Do you have a fear of missing out (FOMO)? FOMO can follow us around in so many ways. At work, we volunteer our time because we fear we won’t move ahead. In our personal lives, we agree to join the crowd because of FOMO, even while we ourselves aren’t enjoying the fun.

Check in with yourself. Are you saying yes because of FOMO or because you really want to say yes? More often than not, running after fear doesn’t make us feel better[2].

3. Check Your Assumptions About What It Means to Say No

Do you dread the reaction you will get if you say no? Often, we say yes because we worry about how others will respond or because of the consequences. We may be afraid to disappoint others or think we will lose their respect. We often forget how much we are disappointing ourselves along the way.

Keep in mind that saying no can be exactly what is needed to send the right message that you have limited time. In the tips below, you will see how to communicate your no in a gentle and loving way.

You might disappoint someone initially, but drawing a boundary can bring you the freedom you need so that you can give freely of yourself when you truly want to. And it will often help others have more respect for you and your boundaries, not less.

4. When the Request Comes in, Sit on It

Sometimes, when we are in the moment, we instinctively agree. The request might make sense at first. Or we typically have said yes to this request in the past.

Give yourself a little time to reflect on whether you really have the time or can do the task properly. You may decide the best option is to say no. There is no harm in giving yourself the time to decide.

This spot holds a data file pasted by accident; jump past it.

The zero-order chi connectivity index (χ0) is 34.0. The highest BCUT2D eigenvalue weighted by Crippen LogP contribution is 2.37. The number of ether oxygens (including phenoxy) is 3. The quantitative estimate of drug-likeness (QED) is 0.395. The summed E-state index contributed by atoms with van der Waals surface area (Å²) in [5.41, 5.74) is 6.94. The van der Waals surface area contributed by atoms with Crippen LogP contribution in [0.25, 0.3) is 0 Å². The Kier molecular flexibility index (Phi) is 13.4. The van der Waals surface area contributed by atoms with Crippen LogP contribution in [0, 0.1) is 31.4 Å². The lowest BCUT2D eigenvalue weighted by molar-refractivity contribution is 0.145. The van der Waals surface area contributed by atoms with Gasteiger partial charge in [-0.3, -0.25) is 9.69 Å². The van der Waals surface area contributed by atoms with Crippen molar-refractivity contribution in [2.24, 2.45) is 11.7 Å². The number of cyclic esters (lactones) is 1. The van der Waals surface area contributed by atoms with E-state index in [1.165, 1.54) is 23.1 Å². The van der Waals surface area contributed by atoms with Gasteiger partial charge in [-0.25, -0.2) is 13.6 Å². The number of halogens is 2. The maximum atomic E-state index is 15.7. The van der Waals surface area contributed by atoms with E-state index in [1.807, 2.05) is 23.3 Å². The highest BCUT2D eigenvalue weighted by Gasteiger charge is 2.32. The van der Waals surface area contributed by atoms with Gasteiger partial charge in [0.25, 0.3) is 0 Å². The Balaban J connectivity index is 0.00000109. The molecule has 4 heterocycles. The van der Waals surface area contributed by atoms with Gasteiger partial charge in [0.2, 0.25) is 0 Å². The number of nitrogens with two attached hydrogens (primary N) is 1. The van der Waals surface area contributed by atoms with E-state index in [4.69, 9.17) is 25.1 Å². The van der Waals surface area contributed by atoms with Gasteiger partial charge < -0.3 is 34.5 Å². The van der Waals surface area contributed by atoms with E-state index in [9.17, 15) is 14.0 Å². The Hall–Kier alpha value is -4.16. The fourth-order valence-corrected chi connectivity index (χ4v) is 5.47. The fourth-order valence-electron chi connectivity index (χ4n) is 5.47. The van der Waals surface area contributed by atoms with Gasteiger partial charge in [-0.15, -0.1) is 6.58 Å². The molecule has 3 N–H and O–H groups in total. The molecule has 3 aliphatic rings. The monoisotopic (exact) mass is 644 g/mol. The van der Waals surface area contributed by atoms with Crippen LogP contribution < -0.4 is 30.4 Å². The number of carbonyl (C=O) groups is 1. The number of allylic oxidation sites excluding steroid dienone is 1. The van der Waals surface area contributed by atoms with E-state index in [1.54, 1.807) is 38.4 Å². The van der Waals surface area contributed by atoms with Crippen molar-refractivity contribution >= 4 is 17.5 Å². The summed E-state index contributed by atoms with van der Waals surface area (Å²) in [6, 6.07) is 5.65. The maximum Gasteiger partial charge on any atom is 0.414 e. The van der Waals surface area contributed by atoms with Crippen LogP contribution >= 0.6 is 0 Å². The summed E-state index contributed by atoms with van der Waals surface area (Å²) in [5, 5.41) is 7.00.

5. Communicate Your “No” with Transparency and Kindness

When you are ready to tell someone no, communicate your decision clearly. The message can be open and honest[3] to ensure the recipient that your reasons have to do with your limited time.

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How do you say no? 9 Healthy Ways to Say “No”

    Resist the temptation not to respond or communicate all. But do not feel obligated to provide a lengthy account about why you are saying no.

    Clear communication with a short explanation is all that is needed. I have found it useful to tell people that I have many demands and need to be careful with how I allocate my time. I will sometimes say I really appreciate that they came to me and for them to check in again if the opportunity arises another time.

    6. Consider How to Use a Modified No

    If you are under pressure to say yes but want to say no, you may want to consider downgrading a “yes” to a “yes but…” as this will give you an opportunity to condition your agreement to what works best for you.

    Sometimes, the condition can be to do the task, but not in the time frame that was originally requested. Or perhaps you can do part of what has been asked.

    Final Thoughts

    Beginning right now, you can change how you respond to requests for your time. When the request comes in, take yourself off autopilot where you might normally say yes.

    Use the request as a way to draw a healthy boundary around your time. Pay particular attention to when you place certain demands on yourself.

    Try it now. Say no to a friend who continues to take advantage of your goodwill. Or, draw the line with a workaholic colleague and tell them you will complete the project, but not by working all weekend. You’ll find yourself much happier.

    More Tips on How to Say No

    Featured photo credit: Chris Ainsworth via unsplash.com

    Reference

    [1] Science of People: 11 Expert Tips to Stop Being a People Pleaser and Start Doing You
    [2] Anxiety and Depression Association of America: Tips to Get Over Your FOMO, or Fear of Missing Out
    [3] Cooks Hill Counseling: 9 Healthy Ways to Say “No”